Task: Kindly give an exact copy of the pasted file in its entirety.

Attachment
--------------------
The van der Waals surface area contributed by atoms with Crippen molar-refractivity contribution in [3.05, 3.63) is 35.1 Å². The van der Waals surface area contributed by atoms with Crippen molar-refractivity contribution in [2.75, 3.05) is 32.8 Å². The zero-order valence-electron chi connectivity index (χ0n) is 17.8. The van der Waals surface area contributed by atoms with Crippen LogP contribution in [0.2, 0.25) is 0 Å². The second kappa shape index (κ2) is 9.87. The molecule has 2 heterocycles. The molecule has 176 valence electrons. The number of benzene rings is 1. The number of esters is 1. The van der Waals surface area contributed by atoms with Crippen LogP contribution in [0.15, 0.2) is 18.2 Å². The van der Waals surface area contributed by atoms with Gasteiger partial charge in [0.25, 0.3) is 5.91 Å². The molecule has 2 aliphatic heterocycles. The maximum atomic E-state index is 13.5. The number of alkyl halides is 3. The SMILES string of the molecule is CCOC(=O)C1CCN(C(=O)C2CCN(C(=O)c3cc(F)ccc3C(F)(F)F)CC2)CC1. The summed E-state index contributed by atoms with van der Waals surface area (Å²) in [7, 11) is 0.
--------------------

The van der Waals surface area contributed by atoms with Crippen molar-refractivity contribution in [3.05, 3.63) is 35.1 Å². The van der Waals surface area contributed by atoms with Crippen molar-refractivity contribution in [2.75, 3.05) is 32.8 Å². The zero-order valence-electron chi connectivity index (χ0n) is 17.8. The van der Waals surface area contributed by atoms with Crippen LogP contribution in [0.2, 0.25) is 0 Å². The second kappa shape index (κ2) is 9.87. The molecule has 2 heterocycles. The molecule has 176 valence electrons. The number of benzene rings is 1. The number of esters is 1. The van der Waals surface area contributed by atoms with Crippen LogP contribution in [0.15, 0.2) is 18.2 Å². The van der Waals surface area contributed by atoms with Gasteiger partial charge in [0.25, 0.3) is 5.91 Å². The molecule has 2 aliphatic heterocycles. The maximum atomic E-state index is 13.5. The number of alkyl halides is 3. The SMILES string of the molecule is CCOC(=O)C1CCN(C(=O)C2CCN(C(=O)c3cc(F)ccc3C(F)(F)F)CC2)CC1. The summed E-state index contributed by atoms with van der Waals surface area (Å²) in [7, 11) is 0.